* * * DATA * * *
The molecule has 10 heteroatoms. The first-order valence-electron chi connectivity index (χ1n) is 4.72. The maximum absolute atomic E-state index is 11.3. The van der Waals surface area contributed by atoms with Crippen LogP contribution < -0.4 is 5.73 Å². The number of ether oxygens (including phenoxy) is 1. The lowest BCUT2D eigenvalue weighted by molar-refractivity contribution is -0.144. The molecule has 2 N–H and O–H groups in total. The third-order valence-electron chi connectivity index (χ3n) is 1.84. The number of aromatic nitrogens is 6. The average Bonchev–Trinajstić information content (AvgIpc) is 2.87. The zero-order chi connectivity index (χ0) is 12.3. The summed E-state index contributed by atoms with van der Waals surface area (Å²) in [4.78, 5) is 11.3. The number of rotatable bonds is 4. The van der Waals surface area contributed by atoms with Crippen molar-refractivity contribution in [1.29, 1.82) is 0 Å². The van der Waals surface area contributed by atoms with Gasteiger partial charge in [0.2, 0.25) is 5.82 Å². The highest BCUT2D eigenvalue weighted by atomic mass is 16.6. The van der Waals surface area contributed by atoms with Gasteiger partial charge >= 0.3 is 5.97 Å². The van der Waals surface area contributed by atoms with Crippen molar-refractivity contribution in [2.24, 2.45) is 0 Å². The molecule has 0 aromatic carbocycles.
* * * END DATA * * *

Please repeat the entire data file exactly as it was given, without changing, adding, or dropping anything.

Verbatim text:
The molecule has 10 heteroatoms. The first-order valence-electron chi connectivity index (χ1n) is 4.72. The maximum absolute atomic E-state index is 11.3. The van der Waals surface area contributed by atoms with Crippen LogP contribution < -0.4 is 5.73 Å². The number of ether oxygens (including phenoxy) is 1. The lowest BCUT2D eigenvalue weighted by molar-refractivity contribution is -0.144. The molecule has 2 N–H and O–H groups in total. The third-order valence-electron chi connectivity index (χ3n) is 1.84. The number of aromatic nitrogens is 6. The average Bonchev–Trinajstić information content (AvgIpc) is 2.87. The zero-order chi connectivity index (χ0) is 12.3. The summed E-state index contributed by atoms with van der Waals surface area (Å²) in [4.78, 5) is 11.3. The number of rotatable bonds is 4. The van der Waals surface area contributed by atoms with Crippen molar-refractivity contribution in [1.29, 1.82) is 0 Å². The van der Waals surface area contributed by atoms with Gasteiger partial charge in [0.2, 0.25) is 5.82 Å². The highest BCUT2D eigenvalue weighted by atomic mass is 16.6. The van der Waals surface area contributed by atoms with Gasteiger partial charge >= 0.3 is 5.97 Å². The van der Waals surface area contributed by atoms with Crippen molar-refractivity contribution in [2.24, 2.45) is 0 Å². The molecule has 0 aromatic carbocycles.